Archaeologists and others are faced with the challenge of producing good regional maps showing ancient waterways. The problem is the readily available data on rivers and streams have two major shortcomings. The first is that they reflect modern changes to hydrography, most significantly the construction of artificial lakes and dams. This means that regional maps of the ancient landscape are often populated with numerous anachronistic lakes (see the first map below). Second, many collections of waterways either contain too many or too few water channels for any selected scale and purposes and contain no tools to make it possible to effectively select candidate rivers.
Peruse the four maps below to get a sense of the issues. The first two are problematic because they contain man-made lakes or because they contain too many rivers for most purposes. The second two are significantly improved as regional maps because they limit the number of rivers or they visually code the rivers by their size and importance.
The river data in the last three images comes from the National Hydrography Plus dataset. These data show the paths of water courses that ignore most lakes and they also contain data on the average flow of water in each section which makes it easy to only depict rivers of any given size.
The NHDPlus dataset is described in great detail in its documentation available on Horizon System’s website. It involves several different products, but the most useful for our purposes is the nhdflowlines. These are the paths that water flows across the US and were created by simulating the fall of rain across elevation maps of the US. By reconstructing the flow of water this way, it largely ignores the presence of reservoir systems. Also, a byproduct of this reconstruction is model data on the volume and velocity of water along each segment.
The data are freely available, but perhaps the biggest obstacle to using these data for most archaeological applications is the way they are packaged. The data on the NHDPlus website are separated by drainage basins and subbasins and require many file downloads and lots of merging shapefiles and data fields. If you are working in a very restricted area, this may be preferable, but for those looking for an easy way to make large regional maps, this is problematic and time consuming.
As an aid for everyone, I am offering for download a single shapefile for the eastern US and a single file for the western US that contains almost all of the flowline data as well as the associated data on water volume and velocity. Further, I am providing instructions on how to use these data in ArcGIS. But first a few important pieces of information.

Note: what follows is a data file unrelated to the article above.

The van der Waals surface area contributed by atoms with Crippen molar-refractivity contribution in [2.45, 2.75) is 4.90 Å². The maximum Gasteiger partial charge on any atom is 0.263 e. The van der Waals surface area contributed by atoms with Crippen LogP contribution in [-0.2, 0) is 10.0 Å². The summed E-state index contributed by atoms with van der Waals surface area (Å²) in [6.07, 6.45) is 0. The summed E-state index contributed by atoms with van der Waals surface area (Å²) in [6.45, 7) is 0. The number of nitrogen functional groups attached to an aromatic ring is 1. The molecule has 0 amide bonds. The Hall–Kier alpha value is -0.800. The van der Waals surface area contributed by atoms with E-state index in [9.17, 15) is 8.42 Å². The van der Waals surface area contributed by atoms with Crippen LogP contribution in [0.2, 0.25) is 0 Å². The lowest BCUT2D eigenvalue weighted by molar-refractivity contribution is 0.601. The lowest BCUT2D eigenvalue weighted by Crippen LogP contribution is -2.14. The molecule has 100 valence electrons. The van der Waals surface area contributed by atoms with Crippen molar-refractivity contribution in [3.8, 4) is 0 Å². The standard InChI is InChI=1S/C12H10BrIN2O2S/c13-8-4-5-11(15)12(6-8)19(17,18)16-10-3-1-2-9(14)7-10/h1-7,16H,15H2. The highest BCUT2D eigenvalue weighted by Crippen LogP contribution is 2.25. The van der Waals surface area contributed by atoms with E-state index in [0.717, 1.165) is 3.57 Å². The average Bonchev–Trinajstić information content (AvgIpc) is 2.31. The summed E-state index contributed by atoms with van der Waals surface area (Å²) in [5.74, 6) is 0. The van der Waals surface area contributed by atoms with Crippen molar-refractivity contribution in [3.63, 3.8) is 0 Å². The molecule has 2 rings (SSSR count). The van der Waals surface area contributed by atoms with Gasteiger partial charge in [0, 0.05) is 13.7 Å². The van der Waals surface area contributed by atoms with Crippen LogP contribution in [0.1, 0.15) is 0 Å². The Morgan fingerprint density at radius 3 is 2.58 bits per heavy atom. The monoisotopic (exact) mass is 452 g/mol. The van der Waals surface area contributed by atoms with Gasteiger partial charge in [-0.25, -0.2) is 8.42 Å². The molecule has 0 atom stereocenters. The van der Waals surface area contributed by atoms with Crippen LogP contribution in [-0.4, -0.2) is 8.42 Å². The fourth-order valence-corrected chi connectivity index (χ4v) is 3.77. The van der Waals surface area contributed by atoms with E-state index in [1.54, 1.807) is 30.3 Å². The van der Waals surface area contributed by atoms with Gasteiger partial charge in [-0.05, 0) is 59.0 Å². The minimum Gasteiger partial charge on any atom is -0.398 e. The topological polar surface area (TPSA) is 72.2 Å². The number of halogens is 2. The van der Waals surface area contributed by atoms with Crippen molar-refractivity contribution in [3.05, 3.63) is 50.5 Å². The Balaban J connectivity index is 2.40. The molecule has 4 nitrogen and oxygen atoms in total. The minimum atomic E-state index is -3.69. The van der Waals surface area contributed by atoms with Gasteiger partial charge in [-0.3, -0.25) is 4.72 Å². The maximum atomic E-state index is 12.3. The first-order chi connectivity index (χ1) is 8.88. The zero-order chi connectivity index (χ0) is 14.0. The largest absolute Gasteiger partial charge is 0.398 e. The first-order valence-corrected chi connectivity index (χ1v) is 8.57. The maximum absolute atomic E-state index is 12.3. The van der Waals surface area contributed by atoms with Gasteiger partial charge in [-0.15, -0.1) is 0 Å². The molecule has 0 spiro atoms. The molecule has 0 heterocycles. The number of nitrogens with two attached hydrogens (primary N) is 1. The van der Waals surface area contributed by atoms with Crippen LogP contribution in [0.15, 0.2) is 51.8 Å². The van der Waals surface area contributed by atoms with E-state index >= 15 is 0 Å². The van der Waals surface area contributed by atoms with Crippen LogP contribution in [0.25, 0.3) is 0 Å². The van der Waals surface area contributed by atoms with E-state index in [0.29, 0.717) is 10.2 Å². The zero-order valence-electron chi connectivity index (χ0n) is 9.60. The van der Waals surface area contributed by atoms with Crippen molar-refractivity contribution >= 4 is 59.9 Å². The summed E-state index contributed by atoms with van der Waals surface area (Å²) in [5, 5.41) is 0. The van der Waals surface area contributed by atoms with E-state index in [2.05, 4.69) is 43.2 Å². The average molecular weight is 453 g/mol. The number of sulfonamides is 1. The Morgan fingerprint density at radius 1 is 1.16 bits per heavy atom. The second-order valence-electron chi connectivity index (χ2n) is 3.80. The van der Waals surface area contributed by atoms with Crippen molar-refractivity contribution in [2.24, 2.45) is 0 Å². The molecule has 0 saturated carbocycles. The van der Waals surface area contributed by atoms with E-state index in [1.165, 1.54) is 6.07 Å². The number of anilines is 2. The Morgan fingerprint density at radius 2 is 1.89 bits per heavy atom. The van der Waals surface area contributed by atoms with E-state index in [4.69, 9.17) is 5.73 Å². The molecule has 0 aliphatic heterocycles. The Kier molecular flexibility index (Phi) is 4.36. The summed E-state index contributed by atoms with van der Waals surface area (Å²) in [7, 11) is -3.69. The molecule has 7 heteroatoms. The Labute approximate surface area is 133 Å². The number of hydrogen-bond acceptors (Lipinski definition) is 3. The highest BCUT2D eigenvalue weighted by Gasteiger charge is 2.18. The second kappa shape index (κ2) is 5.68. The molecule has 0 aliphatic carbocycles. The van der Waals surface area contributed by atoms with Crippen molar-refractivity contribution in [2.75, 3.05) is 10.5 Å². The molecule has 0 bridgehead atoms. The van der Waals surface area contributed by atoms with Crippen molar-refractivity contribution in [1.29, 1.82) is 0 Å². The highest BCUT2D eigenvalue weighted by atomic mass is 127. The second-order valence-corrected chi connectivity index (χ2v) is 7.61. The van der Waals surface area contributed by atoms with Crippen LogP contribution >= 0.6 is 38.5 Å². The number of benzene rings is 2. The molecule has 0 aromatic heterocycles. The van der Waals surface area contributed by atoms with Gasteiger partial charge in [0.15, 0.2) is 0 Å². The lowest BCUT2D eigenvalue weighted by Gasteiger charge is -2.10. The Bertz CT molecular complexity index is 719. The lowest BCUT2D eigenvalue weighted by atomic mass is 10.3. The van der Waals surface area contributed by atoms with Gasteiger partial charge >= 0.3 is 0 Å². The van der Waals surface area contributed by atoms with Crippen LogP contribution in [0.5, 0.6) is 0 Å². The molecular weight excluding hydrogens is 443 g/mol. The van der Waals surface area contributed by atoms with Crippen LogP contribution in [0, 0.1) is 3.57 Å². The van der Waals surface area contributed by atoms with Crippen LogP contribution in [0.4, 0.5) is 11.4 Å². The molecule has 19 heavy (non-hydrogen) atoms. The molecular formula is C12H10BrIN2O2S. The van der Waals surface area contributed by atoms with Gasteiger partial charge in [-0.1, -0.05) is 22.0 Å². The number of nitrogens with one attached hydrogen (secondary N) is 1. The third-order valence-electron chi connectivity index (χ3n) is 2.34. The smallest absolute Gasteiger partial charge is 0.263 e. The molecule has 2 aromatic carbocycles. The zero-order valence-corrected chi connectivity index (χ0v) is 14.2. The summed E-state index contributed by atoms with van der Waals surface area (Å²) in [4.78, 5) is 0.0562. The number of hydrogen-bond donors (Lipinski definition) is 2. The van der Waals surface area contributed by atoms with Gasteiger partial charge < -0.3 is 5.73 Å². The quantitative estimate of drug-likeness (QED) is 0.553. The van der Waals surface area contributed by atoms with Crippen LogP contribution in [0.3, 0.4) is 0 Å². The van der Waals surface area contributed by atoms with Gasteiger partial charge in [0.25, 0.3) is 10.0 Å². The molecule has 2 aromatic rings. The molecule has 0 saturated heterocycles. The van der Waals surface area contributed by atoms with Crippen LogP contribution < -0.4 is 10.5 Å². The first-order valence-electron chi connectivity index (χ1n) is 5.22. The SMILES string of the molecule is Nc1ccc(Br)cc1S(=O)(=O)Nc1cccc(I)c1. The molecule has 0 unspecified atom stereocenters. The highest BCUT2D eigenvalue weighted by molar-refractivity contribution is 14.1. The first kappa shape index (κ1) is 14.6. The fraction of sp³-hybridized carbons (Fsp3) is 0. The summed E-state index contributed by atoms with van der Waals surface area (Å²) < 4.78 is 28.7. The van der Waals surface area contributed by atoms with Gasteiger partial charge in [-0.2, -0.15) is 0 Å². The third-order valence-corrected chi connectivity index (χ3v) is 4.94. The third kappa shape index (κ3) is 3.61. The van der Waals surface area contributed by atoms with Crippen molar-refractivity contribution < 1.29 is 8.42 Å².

These are NOT my data. These data are in the public domain. The real credit for these goes to Horizon Systems for producing this under a contract to the USGS and EPA. This is based on version 2 of the data and was downloaded from the NHDPlus website in August of 2013. I am merely repackaging elements of this data for others to use.
Dowloading the Data
The data can be dowlnoaded from the following links. The split between the eastern and western US is done along the 100 degree West longitude line. Note these are pretty large files.
In order to use these data, extract all files from the zip file into a single directory and then load into your GIS software as a layer.
I have included just seven fields in these files. Many more are available through the NHDPlus site for those with an interest.
|COMID||This is the unique identification number used by NHDPlus for each flowline segment. If you wish to download and join other data fields, this is the ID to use.|
|GNIS_ID||This is the Geographic Names Information System ID for the name of this water body.|
|GNIS_NAME||This is the GNIS text name.|
|LENGTHKM||This is the length of this segment as reported in the NHD.|
|FTYPE||This is the type of feature this is. Consult the documentation for further information. The possible values in the data for download from this web page are Artificial Path, Canal ditch, Coastline, Connector, Pipeline, and StreamRiver.|
|Q0001C||This is the average annual volume of waterflow in this segment in cubic feet per second. As you can read in the documentation, NHDPlus produced several different estimates for each segment (Q0001A, Q0001B, etc.) using different models. They state Q0001C is the best estimate “natural” waterflow that does not take into account artificial channels, and is therefore the only one I included in this package of data since it is the best proxy for premodern flows. As stated in the documentation, a more precise estimate of actual modern water volume is Q0001E, which takes into account actual gage readings. See the documentation for more details on how all of these were calculated.|
|V0001C||This is the average annual velocity of the water along this segment in feet per second. This is the best estimate in the NHD models for “natural” waterflow that does not take into account artificial channels. A more precise estimate of actual modern water velocity is V0001E, but this is not included in this data set. See the documentation for more details on how this was calculated.|